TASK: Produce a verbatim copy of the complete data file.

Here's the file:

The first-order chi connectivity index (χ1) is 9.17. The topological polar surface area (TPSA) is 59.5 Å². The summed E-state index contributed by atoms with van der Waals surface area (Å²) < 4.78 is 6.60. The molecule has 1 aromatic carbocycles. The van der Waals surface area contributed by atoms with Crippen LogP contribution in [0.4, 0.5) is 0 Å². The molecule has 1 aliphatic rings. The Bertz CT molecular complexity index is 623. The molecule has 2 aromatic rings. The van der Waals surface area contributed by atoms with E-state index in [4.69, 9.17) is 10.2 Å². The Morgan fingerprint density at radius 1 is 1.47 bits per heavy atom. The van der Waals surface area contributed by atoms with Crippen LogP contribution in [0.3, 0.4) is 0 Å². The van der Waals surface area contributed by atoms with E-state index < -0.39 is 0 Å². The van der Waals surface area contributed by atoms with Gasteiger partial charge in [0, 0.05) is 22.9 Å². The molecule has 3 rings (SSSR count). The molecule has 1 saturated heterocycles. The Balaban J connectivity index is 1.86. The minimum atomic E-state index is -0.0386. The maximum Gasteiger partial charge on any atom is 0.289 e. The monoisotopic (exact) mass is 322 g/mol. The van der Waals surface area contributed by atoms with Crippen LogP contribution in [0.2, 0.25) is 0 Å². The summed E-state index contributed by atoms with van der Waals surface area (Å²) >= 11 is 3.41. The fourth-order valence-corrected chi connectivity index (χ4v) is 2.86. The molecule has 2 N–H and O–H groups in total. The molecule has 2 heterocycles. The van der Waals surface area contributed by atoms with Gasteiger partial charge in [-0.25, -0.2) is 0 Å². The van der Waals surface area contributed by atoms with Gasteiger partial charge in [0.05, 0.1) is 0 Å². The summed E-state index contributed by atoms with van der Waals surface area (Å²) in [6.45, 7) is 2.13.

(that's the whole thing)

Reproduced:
The first-order chi connectivity index (χ1) is 9.17. The topological polar surface area (TPSA) is 59.5 Å². The summed E-state index contributed by atoms with van der Waals surface area (Å²) < 4.78 is 6.60. The molecule has 1 aromatic carbocycles. The van der Waals surface area contributed by atoms with Crippen LogP contribution in [0.4, 0.5) is 0 Å². The molecule has 1 aliphatic rings. The Bertz CT molecular complexity index is 623. The molecule has 2 aromatic rings. The van der Waals surface area contributed by atoms with E-state index in [4.69, 9.17) is 10.2 Å². The Morgan fingerprint density at radius 1 is 1.47 bits per heavy atom. The van der Waals surface area contributed by atoms with Crippen LogP contribution in [0.3, 0.4) is 0 Å². The van der Waals surface area contributed by atoms with E-state index < -0.39 is 0 Å². The van der Waals surface area contributed by atoms with Gasteiger partial charge in [0, 0.05) is 22.9 Å². The molecule has 3 rings (SSSR count). The molecule has 1 saturated heterocycles. The Balaban J connectivity index is 1.86. The minimum atomic E-state index is -0.0386. The maximum Gasteiger partial charge on any atom is 0.289 e. The monoisotopic (exact) mass is 322 g/mol. The van der Waals surface area contributed by atoms with Crippen LogP contribution in [0.2, 0.25) is 0 Å². The summed E-state index contributed by atoms with van der Waals surface area (Å²) >= 11 is 3.41. The fourth-order valence-corrected chi connectivity index (χ4v) is 2.86. The molecule has 2 N–H and O–H groups in total. The molecule has 2 heterocycles. The van der Waals surface area contributed by atoms with Gasteiger partial charge in [-0.25, -0.2) is 0 Å². The van der Waals surface area contributed by atoms with Gasteiger partial charge in [0.05, 0.1) is 0 Å². The summed E-state index contributed by atoms with van der Waals surface area (Å²) in [6.45, 7) is 2.13.